Pricing Your Home

You have decided to sell your Hawaii home. Now here is the next step: How can you attract a buyer?

While location, location, location is important, the first thing buyers often search for is price. Even if the house is the perfect size with the right parking and view, if it doesn’t match a buyer’s budget, it isn’t an option.

Whether you have a real estate agent or are selling your Hawaii house by owner, here are the do’s and don’ts when deciding on the perfect price for your home.

DO research comparable homes in your neighborhood.

Open your computer and study past sales statistics for similar sold homes in your neighborhood. Comparable homes have the same number of bathrooms and bedrooms with about the same amount of living and land square footage.

While homes that are currently active are your competition, homes that have sold within the past three to six months can give you a better comparable market value. Once you have the comparable value, you can decide if you want to price it higher or lower than the comparable properties in your neighborhood. If you want to sell fast, you might want to price it lower. If you have more bedrooms, bathrooms, an enclosed garage, or larger lot, you might want to price a little higher.

DON’T price your home higher to simply make more money.

A higher list price will not always translate to more money in your bank account. A price that is right will assure it sells, but if your home is priced too high, it may sit for sale longer.

Buyers see the other comparable homes online, doing their own research and determining if the house is worth the month. Also, if you house didn’t have an immediate buyer, they may be wondering why it isn’t selling in the hot Hawaii housing market, as the days on the market data is also readily available to potential buyers.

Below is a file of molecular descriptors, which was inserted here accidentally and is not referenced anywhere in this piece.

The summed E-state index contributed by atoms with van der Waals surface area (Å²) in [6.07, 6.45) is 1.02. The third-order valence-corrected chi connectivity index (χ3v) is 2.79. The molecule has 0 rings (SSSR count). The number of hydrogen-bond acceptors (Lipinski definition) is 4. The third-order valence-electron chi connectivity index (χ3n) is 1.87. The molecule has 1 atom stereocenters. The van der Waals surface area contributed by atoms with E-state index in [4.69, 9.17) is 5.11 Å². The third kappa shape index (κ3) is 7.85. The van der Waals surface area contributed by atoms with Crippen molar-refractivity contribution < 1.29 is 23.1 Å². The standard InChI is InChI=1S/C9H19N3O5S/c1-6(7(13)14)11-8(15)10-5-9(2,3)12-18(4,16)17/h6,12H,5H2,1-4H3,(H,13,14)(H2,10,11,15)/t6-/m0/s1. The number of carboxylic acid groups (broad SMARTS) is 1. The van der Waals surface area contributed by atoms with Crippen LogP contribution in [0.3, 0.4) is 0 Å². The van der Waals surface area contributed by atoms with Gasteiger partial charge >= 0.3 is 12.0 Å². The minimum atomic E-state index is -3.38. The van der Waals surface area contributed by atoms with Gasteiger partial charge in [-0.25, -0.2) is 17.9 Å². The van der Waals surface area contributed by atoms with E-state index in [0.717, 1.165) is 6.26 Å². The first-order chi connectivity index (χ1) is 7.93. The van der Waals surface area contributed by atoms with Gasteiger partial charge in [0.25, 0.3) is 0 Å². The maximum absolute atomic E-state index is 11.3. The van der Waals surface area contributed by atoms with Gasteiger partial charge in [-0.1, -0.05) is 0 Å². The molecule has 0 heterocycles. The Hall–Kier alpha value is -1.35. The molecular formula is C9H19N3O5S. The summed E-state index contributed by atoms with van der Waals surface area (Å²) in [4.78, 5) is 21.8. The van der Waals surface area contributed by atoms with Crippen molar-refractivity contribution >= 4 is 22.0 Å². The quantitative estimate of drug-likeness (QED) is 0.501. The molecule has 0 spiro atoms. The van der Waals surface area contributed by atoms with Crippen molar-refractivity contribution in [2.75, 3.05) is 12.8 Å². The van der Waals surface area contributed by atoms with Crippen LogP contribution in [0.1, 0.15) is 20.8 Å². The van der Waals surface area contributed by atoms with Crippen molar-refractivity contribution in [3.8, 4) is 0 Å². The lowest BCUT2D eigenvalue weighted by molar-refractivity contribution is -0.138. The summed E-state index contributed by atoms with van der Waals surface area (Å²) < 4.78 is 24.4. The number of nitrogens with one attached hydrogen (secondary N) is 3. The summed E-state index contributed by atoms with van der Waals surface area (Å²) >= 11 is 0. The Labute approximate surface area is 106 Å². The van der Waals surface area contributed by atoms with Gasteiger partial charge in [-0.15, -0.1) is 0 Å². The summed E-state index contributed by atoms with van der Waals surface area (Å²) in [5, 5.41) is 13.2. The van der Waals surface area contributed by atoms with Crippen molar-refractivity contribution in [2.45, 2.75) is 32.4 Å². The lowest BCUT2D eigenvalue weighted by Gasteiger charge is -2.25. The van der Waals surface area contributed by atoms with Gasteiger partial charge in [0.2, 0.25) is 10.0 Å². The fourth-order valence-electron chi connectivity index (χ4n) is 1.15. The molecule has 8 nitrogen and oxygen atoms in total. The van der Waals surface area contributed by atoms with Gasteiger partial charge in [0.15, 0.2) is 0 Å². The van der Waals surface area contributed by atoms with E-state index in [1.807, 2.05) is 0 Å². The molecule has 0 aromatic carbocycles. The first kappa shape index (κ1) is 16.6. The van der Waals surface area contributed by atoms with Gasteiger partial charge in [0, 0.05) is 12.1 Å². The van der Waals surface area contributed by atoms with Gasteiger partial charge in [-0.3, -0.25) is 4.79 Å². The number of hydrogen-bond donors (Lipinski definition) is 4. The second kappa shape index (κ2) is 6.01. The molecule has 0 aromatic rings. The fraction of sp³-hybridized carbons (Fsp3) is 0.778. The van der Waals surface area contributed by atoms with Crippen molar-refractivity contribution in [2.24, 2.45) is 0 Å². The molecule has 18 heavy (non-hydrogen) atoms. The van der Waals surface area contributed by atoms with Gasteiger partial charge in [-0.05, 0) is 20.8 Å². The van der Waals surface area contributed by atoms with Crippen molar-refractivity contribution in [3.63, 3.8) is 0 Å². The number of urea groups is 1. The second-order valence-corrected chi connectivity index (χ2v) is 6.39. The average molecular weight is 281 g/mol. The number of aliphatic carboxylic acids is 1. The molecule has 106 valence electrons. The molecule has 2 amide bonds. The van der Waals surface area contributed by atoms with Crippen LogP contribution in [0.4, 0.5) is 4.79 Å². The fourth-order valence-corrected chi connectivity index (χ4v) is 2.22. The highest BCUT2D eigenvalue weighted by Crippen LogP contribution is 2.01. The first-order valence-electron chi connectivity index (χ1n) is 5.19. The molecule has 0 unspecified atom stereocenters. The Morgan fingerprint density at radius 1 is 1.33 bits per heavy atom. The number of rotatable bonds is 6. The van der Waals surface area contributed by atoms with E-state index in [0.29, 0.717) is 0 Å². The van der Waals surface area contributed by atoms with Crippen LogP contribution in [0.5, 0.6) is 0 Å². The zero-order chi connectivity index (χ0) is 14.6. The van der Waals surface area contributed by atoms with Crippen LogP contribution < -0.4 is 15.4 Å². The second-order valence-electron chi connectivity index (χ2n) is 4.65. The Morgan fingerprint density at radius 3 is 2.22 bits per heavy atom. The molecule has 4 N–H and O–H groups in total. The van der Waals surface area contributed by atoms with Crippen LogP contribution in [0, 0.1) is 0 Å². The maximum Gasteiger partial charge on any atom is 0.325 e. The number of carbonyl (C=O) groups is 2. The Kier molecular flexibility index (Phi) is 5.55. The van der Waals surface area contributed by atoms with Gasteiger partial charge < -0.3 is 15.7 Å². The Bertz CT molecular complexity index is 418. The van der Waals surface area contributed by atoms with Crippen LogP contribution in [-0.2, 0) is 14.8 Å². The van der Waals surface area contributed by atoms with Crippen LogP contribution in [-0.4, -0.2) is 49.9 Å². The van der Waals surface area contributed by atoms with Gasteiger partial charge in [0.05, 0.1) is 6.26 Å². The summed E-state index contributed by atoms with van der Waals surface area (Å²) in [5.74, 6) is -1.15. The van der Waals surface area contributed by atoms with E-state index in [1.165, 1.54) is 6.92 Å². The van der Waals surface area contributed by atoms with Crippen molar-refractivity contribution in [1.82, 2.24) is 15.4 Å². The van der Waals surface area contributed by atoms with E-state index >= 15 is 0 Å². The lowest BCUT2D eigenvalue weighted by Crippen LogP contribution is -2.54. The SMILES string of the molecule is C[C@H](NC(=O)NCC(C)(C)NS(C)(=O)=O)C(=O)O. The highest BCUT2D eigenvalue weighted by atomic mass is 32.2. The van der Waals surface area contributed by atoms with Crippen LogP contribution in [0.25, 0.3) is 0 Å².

Even if you do get an offer for a higher than comparable value price, an appraisal will reveal the true value, and if the appraisal is lower than the agreed upon price, the buyer may have difficulty getting financing.

DO reduce the price if you aren’t getting offers.

Every time a price is reduced, even if it is $1000, potential buyers looking in your price range will be notified through their online subscriptions. Reducing the price can cause a marketing buzz on a house that has been sitting on the market, which also might cause more offers to come in.

DON’T believe everything on the Internet.

With all the home value estimators online, like Zillow and Trulia, it is easy to get an estimate. While, these can be a starting point, these estimates are general numbers, but your home may or may not be worth that price. The house’s neighborhood, location, parking, steep hills, or other factors are not usually part of the online estimate’s value. Therefore, it is always more reliable to get your home’ value through a comparative market analysis, which most real estate agents provide for free.

DO accept the first offer if it is the right price.

Fast offers can be a good thing, especially if you priced your home right from the start. If you receive a full price or higher offer, don’t be afraid to take it. Especially in Hawaii’s very competitive housing market, it is quite common to have a bidding war within a couple days of listing on a house that was priced right from the start. Don’t hesitate to accept the first offer, if it is the right one, as when a home sits for longer, the price often goes down.

DON’T include the cost of renovations and updates, dollar for dollar.

Not all home renovations have a positive return on investment. The wrong project at the wrong time could cost more money and time than adding value to your home. And if you add every renovation dollar to the home price, it could cost you even more money as your house sits on the market. Certain home renovations, like new bathrooms and kitchens, will often add additional value, so it is best to speak with a real estate agent about increasing your comparable pricing based on home enhancements.

DO make reasonable counteroffers, if needed.

Remember: when a house sits on the market, it starts to become stale and suspicious. If you have an offer, don’t be afraid to engage the buyer and offer a counter that is closer to your price point. If you have multiple offers, negotiate to get the highest price.

With the right price, based on comparable homes in your neighborhood, you will be accepting an offer in no time. 

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